The New Johari Window #4: Three Perspectives on Human Relationships

The New Johari Window #4: Three Perspectives on Human Relationships

As we all know—and as both the Original and New Johari Window convey—the relationships between two people are inherently complex. Any dynamic human interaction requires great thought and reflection if it is to be adequately portrayed. Novelists and poets have labored in the interpersonal vineyard for many years, seeking to capture the essence of human relationships. No one seems to hold a monopoly on the truth regarding human interactions. It seems appropriate, therefore, that the New Johari Window embraces multiple perspectives on this complex phenomenon. I will specifically look at human interaction and the Johari Window from three perspectives—three ways in which to appreciate the deep nature of interpersonal relationships.

One set of perspectives is deeply embedded in American pragmatism and optimism. Most of the advocates of this school are trained in the American behavioral sciences and the birth of this American School is often attributed to the National Training Laboratories (now called the NTL Institute) and their programs in Bethel, Maine. Joe Luft’s original Johari Window was forged on the anvil of Bethel training and the American school. A second school was founded at the Tavistock Institute in England. It embraces the psychoanalytic perspectives of Melanie Klein (a worthy successor, in some psychotherapists’ opinions, to Sigmund Freud). The Tavistock Institute—and more broadly, the British School—embraces the systemic perspective on interpersonal relationships that was espoused by other Tavistockians (most notably Emory and Trist). From the British School perspective, interpersonal relationships are seen as multi-tiered, heavily determined and tightly interwoven phenomena.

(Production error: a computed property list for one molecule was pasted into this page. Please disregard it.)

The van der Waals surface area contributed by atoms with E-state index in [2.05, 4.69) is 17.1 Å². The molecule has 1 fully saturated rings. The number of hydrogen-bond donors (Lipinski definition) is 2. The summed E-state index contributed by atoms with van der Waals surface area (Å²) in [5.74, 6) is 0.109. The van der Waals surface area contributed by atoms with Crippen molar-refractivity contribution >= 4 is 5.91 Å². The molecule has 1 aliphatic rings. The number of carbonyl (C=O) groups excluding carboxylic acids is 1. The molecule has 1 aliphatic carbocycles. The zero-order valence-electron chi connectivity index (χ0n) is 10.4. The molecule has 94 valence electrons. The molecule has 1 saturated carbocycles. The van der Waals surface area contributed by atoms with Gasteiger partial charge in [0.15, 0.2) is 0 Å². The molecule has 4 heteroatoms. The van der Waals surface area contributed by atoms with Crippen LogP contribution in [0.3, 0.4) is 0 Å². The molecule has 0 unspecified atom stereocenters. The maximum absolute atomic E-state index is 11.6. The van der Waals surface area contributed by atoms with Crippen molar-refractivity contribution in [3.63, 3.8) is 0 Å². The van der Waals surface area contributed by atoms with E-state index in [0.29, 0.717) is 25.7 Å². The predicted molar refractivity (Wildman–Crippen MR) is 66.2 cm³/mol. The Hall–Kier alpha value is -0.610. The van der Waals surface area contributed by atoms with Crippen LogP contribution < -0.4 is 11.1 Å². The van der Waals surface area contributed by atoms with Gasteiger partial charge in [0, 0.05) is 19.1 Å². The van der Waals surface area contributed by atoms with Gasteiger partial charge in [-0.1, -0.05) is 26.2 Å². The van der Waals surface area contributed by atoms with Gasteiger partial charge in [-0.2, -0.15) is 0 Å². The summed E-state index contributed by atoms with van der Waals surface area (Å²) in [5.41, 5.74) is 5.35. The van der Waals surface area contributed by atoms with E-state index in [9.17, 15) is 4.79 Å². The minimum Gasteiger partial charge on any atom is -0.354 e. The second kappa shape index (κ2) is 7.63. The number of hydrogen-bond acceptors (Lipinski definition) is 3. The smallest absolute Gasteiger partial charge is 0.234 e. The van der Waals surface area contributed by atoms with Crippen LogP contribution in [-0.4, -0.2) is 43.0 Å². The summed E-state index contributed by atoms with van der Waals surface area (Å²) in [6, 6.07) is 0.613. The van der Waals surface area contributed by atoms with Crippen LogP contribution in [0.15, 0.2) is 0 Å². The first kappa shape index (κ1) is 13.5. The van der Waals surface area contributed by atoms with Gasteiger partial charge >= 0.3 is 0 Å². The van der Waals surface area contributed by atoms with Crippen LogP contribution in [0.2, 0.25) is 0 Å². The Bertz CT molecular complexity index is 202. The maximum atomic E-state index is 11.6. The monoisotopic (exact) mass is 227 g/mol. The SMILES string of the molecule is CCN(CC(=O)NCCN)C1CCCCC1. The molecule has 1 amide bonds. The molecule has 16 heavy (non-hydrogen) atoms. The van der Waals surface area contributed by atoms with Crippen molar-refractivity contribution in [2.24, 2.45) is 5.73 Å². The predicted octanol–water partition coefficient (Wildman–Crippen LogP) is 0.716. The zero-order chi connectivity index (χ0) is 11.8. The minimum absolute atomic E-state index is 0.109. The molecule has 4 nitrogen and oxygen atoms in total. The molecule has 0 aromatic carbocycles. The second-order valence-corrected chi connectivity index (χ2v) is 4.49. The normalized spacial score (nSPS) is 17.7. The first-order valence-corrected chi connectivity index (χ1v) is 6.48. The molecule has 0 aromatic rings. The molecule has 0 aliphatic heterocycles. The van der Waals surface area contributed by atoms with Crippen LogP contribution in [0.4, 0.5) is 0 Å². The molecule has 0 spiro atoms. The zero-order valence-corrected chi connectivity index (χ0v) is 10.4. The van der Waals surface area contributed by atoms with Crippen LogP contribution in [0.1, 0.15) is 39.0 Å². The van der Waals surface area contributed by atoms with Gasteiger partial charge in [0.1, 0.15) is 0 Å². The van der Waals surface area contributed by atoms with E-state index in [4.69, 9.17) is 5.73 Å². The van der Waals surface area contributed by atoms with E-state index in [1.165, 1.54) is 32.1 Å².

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William BergquistWilliam Bergquist, Ph.D. An international coach and consultant in the fields of psychology, management and public administration, author of more than 50 books, and president of a psychology institute. Dr. Bergquist consults on and writes about personal, group, organizational and societal transitions and transformations. His published work ranges from the personal transitions of men and women in their 50s and the struggles of men and women in recovering from strokes to the experiences of freedom among the men and women of Eastern Europe following the collapse of the Soviet Union. In recent years, Bergquist has focused on the processes of organizational coaching. He is coauthor with Agnes Mura of coachbook, co-founder of the International Journal of Coaching in Organizations and co-founder of the International Consortium for Coaching in Organizations.

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